Who was Camille Claudel?

Camille Claudel was a French sculptor and graphic artist. She was the older sister of the French poet and diplomat, Paul Claudel.

Around 1884, she started working in Paul Rodin’s workshop. Claudel became a source of inspiration, his model, his confidante and lover.

Beginning in 1903, she exhibited her works at the Salon des Artistes français or at the Salon d’Automne. It would be a mistake to assume that Claudel’s reputation has survived simply because of her association with Rodin. She was described as “a revolt against nature: a woman genius”.

Camille began destroying her sculptures in 1905, a practice she continued until 1913 when she was institutionalized for mental illness. For the next thirty years, until her death in 1943, Camille lived in a mental hospital.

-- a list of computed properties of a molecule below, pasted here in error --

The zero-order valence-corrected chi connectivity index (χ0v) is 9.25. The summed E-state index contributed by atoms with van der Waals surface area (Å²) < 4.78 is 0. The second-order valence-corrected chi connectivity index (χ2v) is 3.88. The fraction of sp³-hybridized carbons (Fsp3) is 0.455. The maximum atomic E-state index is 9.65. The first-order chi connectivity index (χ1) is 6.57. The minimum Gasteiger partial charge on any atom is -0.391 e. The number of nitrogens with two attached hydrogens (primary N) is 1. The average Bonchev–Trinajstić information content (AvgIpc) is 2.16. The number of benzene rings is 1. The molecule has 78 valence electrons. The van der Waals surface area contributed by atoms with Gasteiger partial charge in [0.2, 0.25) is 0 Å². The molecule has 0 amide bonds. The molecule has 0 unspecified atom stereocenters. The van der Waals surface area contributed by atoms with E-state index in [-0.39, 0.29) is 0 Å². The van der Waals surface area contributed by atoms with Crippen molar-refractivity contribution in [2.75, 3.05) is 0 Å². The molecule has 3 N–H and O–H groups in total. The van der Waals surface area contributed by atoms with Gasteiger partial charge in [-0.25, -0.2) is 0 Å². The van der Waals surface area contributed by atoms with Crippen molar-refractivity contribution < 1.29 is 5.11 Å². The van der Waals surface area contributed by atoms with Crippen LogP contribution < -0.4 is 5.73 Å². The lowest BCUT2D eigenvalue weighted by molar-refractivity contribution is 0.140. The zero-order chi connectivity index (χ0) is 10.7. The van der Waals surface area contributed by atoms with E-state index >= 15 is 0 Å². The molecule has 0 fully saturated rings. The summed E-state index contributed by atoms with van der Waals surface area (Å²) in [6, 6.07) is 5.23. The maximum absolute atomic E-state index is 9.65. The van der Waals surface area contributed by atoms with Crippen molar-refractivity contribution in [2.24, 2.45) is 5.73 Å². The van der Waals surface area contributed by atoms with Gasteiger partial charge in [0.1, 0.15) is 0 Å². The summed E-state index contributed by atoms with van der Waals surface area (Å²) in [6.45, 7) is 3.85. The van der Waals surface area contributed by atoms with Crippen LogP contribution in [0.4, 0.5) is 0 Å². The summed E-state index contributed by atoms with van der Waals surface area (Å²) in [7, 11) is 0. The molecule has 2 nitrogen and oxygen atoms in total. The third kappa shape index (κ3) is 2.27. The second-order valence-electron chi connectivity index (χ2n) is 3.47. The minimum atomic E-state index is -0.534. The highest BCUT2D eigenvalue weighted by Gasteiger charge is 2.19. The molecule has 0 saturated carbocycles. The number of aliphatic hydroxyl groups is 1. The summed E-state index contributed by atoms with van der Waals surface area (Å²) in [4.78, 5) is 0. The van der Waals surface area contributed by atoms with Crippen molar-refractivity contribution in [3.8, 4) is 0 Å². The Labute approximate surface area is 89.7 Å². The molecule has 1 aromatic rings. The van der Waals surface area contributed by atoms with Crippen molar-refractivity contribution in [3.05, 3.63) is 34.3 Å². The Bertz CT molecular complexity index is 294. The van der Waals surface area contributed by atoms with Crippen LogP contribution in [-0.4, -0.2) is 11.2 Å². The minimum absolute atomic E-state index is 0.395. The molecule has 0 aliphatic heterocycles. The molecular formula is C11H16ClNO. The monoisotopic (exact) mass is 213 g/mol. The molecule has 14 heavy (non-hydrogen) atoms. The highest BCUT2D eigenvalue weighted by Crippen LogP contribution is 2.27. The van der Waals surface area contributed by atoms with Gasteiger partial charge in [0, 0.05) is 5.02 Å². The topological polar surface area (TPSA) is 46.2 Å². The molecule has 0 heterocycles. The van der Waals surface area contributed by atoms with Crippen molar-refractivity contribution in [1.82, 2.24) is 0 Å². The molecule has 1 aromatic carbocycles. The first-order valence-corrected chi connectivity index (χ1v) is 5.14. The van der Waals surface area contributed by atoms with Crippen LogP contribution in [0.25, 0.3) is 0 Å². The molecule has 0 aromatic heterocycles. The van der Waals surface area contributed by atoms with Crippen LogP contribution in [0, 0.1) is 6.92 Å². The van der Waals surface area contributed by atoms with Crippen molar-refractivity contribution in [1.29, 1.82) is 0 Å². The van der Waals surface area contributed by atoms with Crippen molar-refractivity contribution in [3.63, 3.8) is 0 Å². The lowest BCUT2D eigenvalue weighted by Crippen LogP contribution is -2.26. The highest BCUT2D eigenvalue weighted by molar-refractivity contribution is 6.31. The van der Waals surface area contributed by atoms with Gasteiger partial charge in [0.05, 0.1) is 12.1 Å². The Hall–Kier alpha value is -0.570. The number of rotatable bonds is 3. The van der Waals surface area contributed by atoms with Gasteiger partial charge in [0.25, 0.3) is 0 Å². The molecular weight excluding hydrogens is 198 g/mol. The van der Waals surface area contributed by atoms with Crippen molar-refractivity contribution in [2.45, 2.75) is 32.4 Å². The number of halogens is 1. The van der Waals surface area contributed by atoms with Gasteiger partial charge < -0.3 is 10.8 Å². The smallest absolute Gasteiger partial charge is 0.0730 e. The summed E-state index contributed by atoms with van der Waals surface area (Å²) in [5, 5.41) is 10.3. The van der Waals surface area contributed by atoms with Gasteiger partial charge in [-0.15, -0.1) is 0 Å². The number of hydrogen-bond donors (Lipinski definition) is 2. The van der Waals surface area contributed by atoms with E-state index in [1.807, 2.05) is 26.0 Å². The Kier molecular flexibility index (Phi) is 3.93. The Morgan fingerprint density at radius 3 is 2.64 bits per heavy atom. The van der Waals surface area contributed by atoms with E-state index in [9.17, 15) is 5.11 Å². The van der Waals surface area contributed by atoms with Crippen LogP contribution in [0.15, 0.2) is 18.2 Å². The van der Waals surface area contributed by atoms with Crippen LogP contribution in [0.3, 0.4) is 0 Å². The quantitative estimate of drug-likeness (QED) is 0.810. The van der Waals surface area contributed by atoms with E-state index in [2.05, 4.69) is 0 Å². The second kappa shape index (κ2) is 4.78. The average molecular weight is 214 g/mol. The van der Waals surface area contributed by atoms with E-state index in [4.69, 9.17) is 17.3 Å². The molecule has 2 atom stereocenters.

The last new work she completed without destroying it was a bust of her brother Paul in 1905.

 

For further information on Camille Claudel:

CAMILLE CLAUDEL, A Life, by Odile Ayral-Clause, published by Abrams.
CLAUDEL & RODIN:  Fateful Encounter, published by Musee Rodin, Musee Montreal, and the Detroit Institute of Art.
CAMILLE CLAUDEL, by Reine-Marie Paris, published by the National Museum of Women in the Arts.
The catalogue above was  created for a retrospective exhibit of Camille’s work in Wash. DC.  The author listed is a member of the family.
CAMILLE, The Life of Camille Claudel, by Reine-Marie Paris, translated by Lillian Emery Tuck, published by Arcade.
CAMILLE CLAUDEL, Une Femme, by Anne Delbee, translated by Carol Cosman, published by Mercury House.
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